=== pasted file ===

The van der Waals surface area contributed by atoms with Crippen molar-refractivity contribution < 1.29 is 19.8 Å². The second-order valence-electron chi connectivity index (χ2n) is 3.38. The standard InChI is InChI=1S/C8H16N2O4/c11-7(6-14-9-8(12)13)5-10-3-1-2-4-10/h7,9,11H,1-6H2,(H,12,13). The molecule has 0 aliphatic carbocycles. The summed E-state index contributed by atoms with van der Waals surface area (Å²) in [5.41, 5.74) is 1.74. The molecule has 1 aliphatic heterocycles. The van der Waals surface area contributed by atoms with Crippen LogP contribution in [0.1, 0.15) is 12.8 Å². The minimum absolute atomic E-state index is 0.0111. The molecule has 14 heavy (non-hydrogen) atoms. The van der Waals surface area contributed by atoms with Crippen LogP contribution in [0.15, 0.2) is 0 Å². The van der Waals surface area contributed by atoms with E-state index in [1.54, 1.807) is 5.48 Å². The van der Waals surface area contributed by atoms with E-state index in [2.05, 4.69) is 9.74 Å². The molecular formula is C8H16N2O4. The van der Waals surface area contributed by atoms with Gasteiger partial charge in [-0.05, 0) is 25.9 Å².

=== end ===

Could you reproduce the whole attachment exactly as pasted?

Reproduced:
The van der Waals surface area contributed by atoms with Crippen molar-refractivity contribution < 1.29 is 19.8 Å². The second-order valence-electron chi connectivity index (χ2n) is 3.38. The standard InChI is InChI=1S/C8H16N2O4/c11-7(6-14-9-8(12)13)5-10-3-1-2-4-10/h7,9,11H,1-6H2,(H,12,13). The molecule has 0 aliphatic carbocycles. The summed E-state index contributed by atoms with van der Waals surface area (Å²) in [5.41, 5.74) is 1.74. The molecule has 1 aliphatic heterocycles. The van der Waals surface area contributed by atoms with Crippen LogP contribution in [0.1, 0.15) is 12.8 Å². The minimum absolute atomic E-state index is 0.0111. The molecule has 14 heavy (non-hydrogen) atoms. The van der Waals surface area contributed by atoms with Crippen LogP contribution in [0.15, 0.2) is 0 Å². The van der Waals surface area contributed by atoms with E-state index in [1.54, 1.807) is 5.48 Å². The van der Waals surface area contributed by atoms with E-state index in [2.05, 4.69) is 9.74 Å². The molecular formula is C8H16N2O4. The van der Waals surface area contributed by atoms with Gasteiger partial charge in [-0.05, 0) is 25.9 Å².